Tempering Efficiency

by Dan Walsh

Forgotten lessons amidst chaos.

The hunt for a new apartment continues. The search occupies my mind and makes it difficult to focus or even care about any of my other projects. Solving this problem is so fundamental to my immediate existence that it is all-consuming. Now, more than ever, I need to manage my stress and time or January will be a forgotten month. My normal routines for handling high-volume workloads died off when this new chaos appeared. I need to bring them back. Hopefully documenting them below will be enough voodoo ritual for a resurrection. This resurrection effort might also reveal new methods for tempering my methods and projects.

Scheduling, Planning, and Notes

I have been delinquent in my 2014 scheduling and planning. I have a mountain of projects but I haven’t put any of them on my calendar yet. I currently keep track of my lack of progress in my head, which exacerbates cognitive overload. I need to externalize this score-keeping onto my calendar and free up some mental bandwidth.

One of the best ways I’ve found to reclaim lost time is to leave notes on where I left off on projects. This way when I come back I know exactly what the next steps are without having to run through a mental checklist for 10 minutes. I haven’t been taking good notes lately, which is especially wasteful with the amount of chaos I’m currently dealing with. It’s especially hard to leave organized notes for oneself when running around in multiple directions, but that’s precisely when good notes are most valuable.

Pacing

Because I haven’t scheduled time to execute, my projects are entering cram mode. This is when everything builds up until the last minute and I have to do a marathon session to finish by deadline. This leads to shoddy work and too much stress. It’s ineffective and inefficient.

Double Up Time

I don’t believe in multitasking, but I do believe in using time effectively. If my coffee takes about 5 minutes to brew, then that’s enough time to hop in the shower. By the time I towel off it will be ready to drink. Both are somewhat passive activities that can happen at the same time without detracting from each other. Adequate scheduling and planning should help reveal more situations like this for me. For instance, I can mentally compose writing assignments during my morning run so that I can post them faster when I get back to my computer. I may also need to reschedule other current endeavors to most effectively utilize my time.

Tools

This is a new one for me. As my project-load has increased I’ve become more dependent on tools that help me perform repetitive ¬†or time wasting actions. Finally setting up a password manager for the myriad of my sites has saved a surprising amount of time and stress than I thought it would. Streak for Gmail has also helped streamline my inbox usage. As I look for apartments I can cut out my time spent cruising for listings by setting up alerts and create an email template to send to prospective landlords instead of writing a new one each time. None of these are new or mind-blowing ideas, but they all help.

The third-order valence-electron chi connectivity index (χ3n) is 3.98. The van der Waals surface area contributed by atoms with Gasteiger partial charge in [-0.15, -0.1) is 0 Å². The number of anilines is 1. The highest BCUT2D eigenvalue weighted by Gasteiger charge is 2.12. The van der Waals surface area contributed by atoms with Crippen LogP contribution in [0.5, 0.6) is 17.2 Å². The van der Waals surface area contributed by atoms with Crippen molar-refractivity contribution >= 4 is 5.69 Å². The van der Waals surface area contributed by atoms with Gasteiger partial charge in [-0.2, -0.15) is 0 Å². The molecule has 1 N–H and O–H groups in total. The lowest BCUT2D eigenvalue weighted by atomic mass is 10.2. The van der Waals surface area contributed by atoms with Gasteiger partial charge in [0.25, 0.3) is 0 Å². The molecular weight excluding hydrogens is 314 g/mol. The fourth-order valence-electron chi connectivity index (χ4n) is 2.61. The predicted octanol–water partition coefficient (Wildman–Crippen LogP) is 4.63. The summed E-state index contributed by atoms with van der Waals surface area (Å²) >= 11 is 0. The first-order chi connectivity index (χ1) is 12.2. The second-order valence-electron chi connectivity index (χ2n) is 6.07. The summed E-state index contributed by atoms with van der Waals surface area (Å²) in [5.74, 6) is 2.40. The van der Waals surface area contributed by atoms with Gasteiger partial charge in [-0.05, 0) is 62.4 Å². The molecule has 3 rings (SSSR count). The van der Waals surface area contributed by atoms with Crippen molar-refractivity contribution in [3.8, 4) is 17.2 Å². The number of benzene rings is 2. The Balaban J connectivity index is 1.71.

Decision Discipline

I only have enough decision making power every day before my brain gets fatigued. I need to eliminate wasteful decisions by setting the correct course of action ahead of time, and sticking with the plan. When my alarm goes off in the morning, I need to automatically get out of bed, slip into my workout clothes, and go for a run. No debates. I need to carry this discipline through to other actions throughout the day.

Guard my Emotions

Some problems are worth caring about, most aren’t. I need to step back from some problems and create emotional detachment. I can’t care 100% about everything, and trying to do so just wears me out.

Workout

Working out is one of my cardinal methods for managing stress and being more effective. My routines have suffered lately. I don’t know where we will live so I can’t in good conscience renew my gym membership. Losing my weight room, pool, and sauna has eliminated my lifting, swimming, and meditation routines. All of these were calming and focused me. I feel their absence. Running in the morning has helped, but this is a new habit that hasn’t solidified yet. It’s hit or miss.

No Expectations, No Pressure

Most of my projects for the year were measured by effort. I didn’t want to reach some higher echelon or great achievement, I simply wanted to maintain consistent execution. This was meant to alleviate pressure in many ways, but the pressure has begun to build as I fall further and further behind. I feel the need to “catch up” on missed days. This extra pressure makes everything slower. I vicious cycle is beginning to manifest.

After writing these out, I realize how interconnected they all are. I don’t know where to begin. But perhaps like all good gordian knots the solution is a sword.